Often, I feel like reactions to more Thrawn content roughly parallel the reactions to more Clone Wars or prequel-era content. Those who are big fans say ”yes, more of what I like please!” while those who are not either express dismay, boredom, or the exact opposite sentiment of the fans: “ugh, more of what I don’t like.”
At first blush, it’s easy to see Thrawn: Alliances as an attempt to capture a bigger audience than just fans of Thrawn or fans of The Clone Wars. I think that’s a little too simple though – for one thing, there are people who are fans of both and see the whole thing as a false dichotomy. For another, cynicism doesn’t write books (at least not good ones) – interest in telling a story does. And if there was thought put into what the fans wanted, it was probably with the intent of delivering a story people would like as opposed to thinking of ways to make people open their wallets.
So why did I bring up a false fandom dichotomy and a cynical sales theory in the first place? Well, I think there’s something there – but it’s not about fanservice or personal storytelling preferences. It’s about the idea of “more of the same” and how the combination of more Thrawn and more Clone Wars produced something new. This story is strongest when the Clone Wars setting and the character of Thrawn are put together – with the result that we also get a pretty good portrayal of Padmé Amidala and Anakin Skywalker in a storyline that wouldn’t feel out of place as a mini-arc in The Clone Wars. Maybe you bought the book for Anakin or for Thrawn, but you may end up enjoying how the rest of the book sheds insight on those characters. Personally, I went in excited about both Imperial intrigues and Padmé — but I ended up appreciating how it all came together.
I avoid major plot spoilers below — but the Padmé section (“The Senator of Naboo”) has plot details you may not want to read until you’ve finished the novel.
Refreshing the story
I like Thrawn – he was one of my favorite Expanded Universe characters, and certainly the source of the screen name I tend to use most places. But I got tired of him after a while, after later portrayals in the EU tended to both make him seem omnipotent (the fan culture didn’t help either) and whitewashed any idea of him being a villain. Thankfully, Thrawn’s return to canon brought back everything I liked about the character – Rebels gave him back his brilliant villainy while adding a distinct alienness he previously lacked, while Zahn’s first Thrawn novel gave us a look at a more flawed Thrawn who was very good at what he did, but had very clear shortcomings. Both Rebels and Thrawn also used Arihnda Pryce as Thrawn’s political complement, and her story was fascinating in itself (and was actually my favorite part of the novel).
So while I knew Thrawn fatigue was something I’d experienced in the past, I was actually quite happy to see more of him. But I did not want to see the same Thrawn. Just as Thrawn was more than an elongated version of Thrawn’s EU origin story “Mist Encounter,” I didn’t want Thrawn: Alliances to be an elongated version of “Command Decision” (though there are some definite parallels that both novels have to those two Star Wars Adventure Journal short stories). This is where Anakin and/or Vader come in.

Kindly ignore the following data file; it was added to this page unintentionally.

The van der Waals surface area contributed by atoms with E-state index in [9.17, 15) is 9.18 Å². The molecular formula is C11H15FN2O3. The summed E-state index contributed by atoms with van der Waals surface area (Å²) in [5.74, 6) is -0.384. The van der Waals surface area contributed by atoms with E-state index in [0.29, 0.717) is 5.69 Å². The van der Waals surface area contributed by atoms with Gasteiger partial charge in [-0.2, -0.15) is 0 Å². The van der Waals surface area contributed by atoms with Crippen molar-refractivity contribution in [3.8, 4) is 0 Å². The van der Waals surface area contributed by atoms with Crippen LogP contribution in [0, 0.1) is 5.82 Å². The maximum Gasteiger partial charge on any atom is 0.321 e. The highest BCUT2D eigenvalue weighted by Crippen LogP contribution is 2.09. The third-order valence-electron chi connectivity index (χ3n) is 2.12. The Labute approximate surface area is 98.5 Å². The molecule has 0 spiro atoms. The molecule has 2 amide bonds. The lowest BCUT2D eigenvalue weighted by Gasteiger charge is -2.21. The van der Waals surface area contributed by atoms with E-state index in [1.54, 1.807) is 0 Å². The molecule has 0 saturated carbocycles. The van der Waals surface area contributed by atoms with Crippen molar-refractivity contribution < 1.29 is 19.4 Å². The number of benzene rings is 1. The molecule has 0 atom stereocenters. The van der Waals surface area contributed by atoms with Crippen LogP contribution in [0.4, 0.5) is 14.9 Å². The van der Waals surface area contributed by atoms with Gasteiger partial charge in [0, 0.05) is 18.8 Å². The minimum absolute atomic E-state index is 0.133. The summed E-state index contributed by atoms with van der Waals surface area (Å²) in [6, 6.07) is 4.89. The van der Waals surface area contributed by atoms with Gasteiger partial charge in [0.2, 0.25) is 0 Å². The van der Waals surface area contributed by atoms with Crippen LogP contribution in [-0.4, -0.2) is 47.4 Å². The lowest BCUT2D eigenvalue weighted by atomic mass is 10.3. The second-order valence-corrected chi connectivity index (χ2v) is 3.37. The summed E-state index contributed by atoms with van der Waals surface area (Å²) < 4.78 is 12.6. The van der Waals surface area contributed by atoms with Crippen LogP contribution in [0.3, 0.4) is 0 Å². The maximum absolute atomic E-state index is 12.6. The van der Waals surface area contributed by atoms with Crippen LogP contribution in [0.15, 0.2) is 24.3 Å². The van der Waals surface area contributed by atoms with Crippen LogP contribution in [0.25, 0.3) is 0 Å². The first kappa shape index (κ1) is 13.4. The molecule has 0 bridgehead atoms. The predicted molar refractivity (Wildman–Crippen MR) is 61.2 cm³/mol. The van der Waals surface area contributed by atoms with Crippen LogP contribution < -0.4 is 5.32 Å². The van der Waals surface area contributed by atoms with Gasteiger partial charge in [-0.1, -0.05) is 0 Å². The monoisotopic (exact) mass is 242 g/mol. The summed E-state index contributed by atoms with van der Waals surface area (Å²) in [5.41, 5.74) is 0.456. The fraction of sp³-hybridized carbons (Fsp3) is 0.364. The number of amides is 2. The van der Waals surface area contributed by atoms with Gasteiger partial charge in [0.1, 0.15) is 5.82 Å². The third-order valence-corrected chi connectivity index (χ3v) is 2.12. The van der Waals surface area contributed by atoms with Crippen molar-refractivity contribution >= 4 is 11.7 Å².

Without getting too deep into spoilers, it’s pretty evident that the parallel story lines where Thrawn goes on a mission with Darth Vader in the Imperial era and helps Anakin on a mission in the Clone Wars era provide the basic framework for the story (it’s clear even from the covers of the two different editions of the book). More than that, the plotlines from each arc feed on each other. Alone, the Clone Wars plot doesn’t differ much from an arc of TCW, and the Imperial shenanigans with Vader and Thrawn figuring each other out don’t differ much from “Command Decision”. Both are great – especially if you liked TCW or Zahn’s previous Imperial books – but together, the interlocking chapters feed insights into each other and make the story more interesting as plot and (more importantly, in my opinon) character revelations help the audience make discoveries about the ongoing story.
Admittedly, a Clone Wars-era Thrawn story alone would have been something different – it was a new story seed that we hadn’t expected from the Thrawn novel, and it would be new territory for Zahn. But the Imperial story doesn’t hold the Clone Wars story back – it makes it more interesting. Especially when Thrawn’s motivations in both arcs come into focus, and his relationship with the Empire. I don’t want to spoil the main revelations there, because they’re way too interesting to ruin for only a passing discussion.
Zahn also added a few nice remixes in the Imperial plot line. For one, the Watson to Thrawn’s Sherlock was a lady Imperial for once – Commodore Karyn Faro joins Captain Gilad Pellaeon (ugh), Captain Dagon Niriz, and Commander Eli Vanto in that key role. There’s always a character who plays Thrawn’s protégé, but it always seems to work. And refreshingly, Darth Vader isn’t quite portrayed as a mindless brute in this book – although the book notes that Vader can play to someone’s preconceived biases when it suits him.
The Senator of Naboo